50. To help our clients make distinctive, lasting, and substantial improvements in their performance and to build a great firm that attracts, develops, excites, and retains exceptional people.
51. Whatever the challenge, we deliver exceptional and sustainable outcomes for our clients. We work collaboratively to create value through built and natural assets that work in harmony with their surroundings.
52. To be the most hospitable company in the world – by creating heartfelt experiences for Guests, meaningful opportunities for Team Members, high value for Owners and a positive impact in our Communities.
53. We make real what matters by setting the benchmark in the way we electrify, automate and digitalise the world around us. Ingenuity drives us and what we create is yours. Together we deliver.
54. To earn customers for life by building brands that inspire passion and loyalty through not only breakthrough technologies but also by serving and improving the communities in which we live and work around the world.
55. To undertake research and action focused on preventing and ending grave abuses of the rights to physical and mental integrity, freedom of conscience and expression, and freedom from discrimination, within the context of its work to promote all human rights.
56. We are committed to giving people and organisations the space they need to realise their dreams and ambitions. We do this because we believe the world is a better place when people are in charge of their own lives, their own development and their own growth.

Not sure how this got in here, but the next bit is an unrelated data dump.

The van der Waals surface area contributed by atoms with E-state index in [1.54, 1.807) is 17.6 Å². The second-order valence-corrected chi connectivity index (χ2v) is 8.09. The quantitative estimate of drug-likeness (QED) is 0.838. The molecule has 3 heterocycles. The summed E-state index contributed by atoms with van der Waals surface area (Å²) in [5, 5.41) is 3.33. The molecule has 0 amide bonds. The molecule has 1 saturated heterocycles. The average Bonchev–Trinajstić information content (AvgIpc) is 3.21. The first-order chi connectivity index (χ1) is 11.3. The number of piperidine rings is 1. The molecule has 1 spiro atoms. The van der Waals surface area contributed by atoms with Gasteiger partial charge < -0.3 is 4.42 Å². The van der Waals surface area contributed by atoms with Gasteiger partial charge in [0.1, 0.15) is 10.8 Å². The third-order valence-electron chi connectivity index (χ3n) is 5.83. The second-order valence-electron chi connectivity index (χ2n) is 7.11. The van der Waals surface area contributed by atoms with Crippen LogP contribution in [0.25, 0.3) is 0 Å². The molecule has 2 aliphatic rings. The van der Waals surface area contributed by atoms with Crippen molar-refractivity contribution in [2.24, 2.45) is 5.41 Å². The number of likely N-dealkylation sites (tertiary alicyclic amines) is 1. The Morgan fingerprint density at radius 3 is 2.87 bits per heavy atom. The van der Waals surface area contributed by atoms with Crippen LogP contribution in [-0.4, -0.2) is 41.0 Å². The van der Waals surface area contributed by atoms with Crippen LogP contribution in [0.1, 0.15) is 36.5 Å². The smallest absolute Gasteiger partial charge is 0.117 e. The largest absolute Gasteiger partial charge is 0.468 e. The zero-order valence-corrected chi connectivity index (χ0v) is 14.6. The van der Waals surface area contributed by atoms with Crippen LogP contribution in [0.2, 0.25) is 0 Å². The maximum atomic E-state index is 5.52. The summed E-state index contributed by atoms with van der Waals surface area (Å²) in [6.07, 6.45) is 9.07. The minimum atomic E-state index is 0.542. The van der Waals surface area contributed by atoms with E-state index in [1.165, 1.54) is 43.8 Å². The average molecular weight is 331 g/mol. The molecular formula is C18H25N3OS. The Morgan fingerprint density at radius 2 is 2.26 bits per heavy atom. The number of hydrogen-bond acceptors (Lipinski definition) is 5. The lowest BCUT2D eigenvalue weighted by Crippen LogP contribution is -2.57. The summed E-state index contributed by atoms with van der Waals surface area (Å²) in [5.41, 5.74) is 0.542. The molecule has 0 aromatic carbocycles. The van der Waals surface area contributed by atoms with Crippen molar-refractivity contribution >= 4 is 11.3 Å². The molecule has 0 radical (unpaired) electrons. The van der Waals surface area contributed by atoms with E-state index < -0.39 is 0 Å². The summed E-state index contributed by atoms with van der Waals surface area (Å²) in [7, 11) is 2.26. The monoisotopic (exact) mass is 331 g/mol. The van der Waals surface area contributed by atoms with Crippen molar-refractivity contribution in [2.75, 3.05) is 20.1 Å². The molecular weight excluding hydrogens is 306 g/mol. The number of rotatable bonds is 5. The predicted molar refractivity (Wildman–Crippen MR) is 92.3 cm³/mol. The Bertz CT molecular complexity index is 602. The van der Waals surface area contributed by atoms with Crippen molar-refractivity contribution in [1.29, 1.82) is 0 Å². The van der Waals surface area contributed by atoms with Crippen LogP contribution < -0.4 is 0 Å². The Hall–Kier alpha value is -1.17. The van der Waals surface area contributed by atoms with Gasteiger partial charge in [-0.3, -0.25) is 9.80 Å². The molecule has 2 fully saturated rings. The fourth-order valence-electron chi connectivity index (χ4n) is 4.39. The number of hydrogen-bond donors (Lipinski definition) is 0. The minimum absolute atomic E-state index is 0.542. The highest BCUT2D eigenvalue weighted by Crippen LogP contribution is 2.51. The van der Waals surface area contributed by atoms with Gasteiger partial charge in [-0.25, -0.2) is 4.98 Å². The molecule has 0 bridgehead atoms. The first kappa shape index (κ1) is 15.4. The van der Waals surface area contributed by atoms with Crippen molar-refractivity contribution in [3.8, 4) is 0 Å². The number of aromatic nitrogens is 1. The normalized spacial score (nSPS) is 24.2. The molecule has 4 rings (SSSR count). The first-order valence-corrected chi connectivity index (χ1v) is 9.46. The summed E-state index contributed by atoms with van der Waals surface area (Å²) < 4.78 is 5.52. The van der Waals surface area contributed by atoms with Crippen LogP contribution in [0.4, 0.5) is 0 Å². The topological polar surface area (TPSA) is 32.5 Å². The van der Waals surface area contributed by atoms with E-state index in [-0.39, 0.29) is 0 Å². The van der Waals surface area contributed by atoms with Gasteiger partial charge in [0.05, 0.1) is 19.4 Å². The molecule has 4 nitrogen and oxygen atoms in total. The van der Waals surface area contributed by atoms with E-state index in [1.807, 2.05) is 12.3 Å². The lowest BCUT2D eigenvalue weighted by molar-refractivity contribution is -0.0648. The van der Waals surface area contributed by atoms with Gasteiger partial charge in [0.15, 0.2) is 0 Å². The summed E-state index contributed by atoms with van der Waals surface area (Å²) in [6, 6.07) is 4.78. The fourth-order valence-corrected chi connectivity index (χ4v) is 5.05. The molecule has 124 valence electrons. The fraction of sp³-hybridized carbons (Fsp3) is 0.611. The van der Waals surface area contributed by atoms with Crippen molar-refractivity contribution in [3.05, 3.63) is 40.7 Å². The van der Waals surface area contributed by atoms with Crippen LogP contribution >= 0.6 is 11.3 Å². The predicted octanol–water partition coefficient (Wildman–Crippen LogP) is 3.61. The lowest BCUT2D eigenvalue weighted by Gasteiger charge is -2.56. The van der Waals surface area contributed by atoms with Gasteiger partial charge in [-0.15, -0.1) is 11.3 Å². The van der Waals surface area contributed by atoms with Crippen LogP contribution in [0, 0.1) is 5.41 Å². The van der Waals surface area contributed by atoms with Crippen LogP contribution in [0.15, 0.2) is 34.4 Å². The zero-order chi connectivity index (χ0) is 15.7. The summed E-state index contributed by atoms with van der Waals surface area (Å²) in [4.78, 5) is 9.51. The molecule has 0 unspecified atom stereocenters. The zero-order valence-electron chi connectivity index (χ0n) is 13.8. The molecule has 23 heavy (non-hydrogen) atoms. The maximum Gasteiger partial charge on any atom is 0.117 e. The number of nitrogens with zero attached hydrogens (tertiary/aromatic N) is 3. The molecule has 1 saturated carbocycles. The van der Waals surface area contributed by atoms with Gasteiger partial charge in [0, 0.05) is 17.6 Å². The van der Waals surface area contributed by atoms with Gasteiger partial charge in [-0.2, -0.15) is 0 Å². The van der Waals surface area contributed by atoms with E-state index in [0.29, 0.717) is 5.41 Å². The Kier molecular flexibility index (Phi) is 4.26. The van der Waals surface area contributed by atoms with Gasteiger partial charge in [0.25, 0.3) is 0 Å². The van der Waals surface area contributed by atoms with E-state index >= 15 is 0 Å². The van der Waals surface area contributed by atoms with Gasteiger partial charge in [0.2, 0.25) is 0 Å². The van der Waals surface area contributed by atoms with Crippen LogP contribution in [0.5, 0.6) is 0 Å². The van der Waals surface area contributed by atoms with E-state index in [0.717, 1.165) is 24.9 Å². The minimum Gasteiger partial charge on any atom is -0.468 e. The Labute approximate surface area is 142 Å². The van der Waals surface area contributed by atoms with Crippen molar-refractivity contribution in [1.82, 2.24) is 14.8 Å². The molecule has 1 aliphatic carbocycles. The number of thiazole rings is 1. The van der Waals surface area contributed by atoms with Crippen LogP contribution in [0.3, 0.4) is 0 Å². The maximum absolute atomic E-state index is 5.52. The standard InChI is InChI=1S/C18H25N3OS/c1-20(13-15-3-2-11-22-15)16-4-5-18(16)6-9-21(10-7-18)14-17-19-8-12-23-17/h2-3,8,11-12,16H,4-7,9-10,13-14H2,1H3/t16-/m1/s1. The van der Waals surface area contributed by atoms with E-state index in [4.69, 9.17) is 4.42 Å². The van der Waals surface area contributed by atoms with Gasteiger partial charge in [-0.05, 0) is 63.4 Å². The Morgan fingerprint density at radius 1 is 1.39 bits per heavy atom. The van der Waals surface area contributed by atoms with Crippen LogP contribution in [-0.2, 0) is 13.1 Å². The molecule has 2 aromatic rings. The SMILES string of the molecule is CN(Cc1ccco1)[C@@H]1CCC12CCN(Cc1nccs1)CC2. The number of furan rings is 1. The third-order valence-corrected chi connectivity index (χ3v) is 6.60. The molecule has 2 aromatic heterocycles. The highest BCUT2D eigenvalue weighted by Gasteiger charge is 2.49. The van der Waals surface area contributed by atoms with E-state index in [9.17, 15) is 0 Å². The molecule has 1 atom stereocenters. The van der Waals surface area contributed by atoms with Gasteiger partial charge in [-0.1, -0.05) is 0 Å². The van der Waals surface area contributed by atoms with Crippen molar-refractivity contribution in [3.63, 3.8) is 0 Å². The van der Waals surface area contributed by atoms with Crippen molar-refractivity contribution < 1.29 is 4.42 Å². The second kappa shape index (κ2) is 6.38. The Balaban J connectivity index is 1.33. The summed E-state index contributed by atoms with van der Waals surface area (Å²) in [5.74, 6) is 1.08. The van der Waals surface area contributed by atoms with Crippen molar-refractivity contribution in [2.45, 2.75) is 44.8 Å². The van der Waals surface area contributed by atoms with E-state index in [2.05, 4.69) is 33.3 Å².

57. We go deep to unlock insight and have the courage to act. We bring the right people together to challenge established thinking and drive transformation. We work with our clients to build the capabilities that enable organisations to achieve sustainable advantage. We are shaping the future. Together.
58. Our purpose is enhancing quality of life and contributing to a healthier future. We want to help shape a better and healthier world. We also want to inspire people to live healthier lives. This is how we contribute to society while ensuring the long-term success of our company.
59. We will provide branded products and services of superior quality and value that improve the lives of the world’s consumers, now and for generations to come. As a result, consumers will reward us with leadership sales, profit and value creation, allowing our people, our shareholders and the communities in which we live and work to prosper.
60. We believe all sustainable progress is driven by people with the imagination and determination to improve their future and the futures of those around them. We empower people and organisations to realise their own vision for a better future – however modest or grand. Our purpose therefore is: Empowering people to stay a step ahead in life and in business.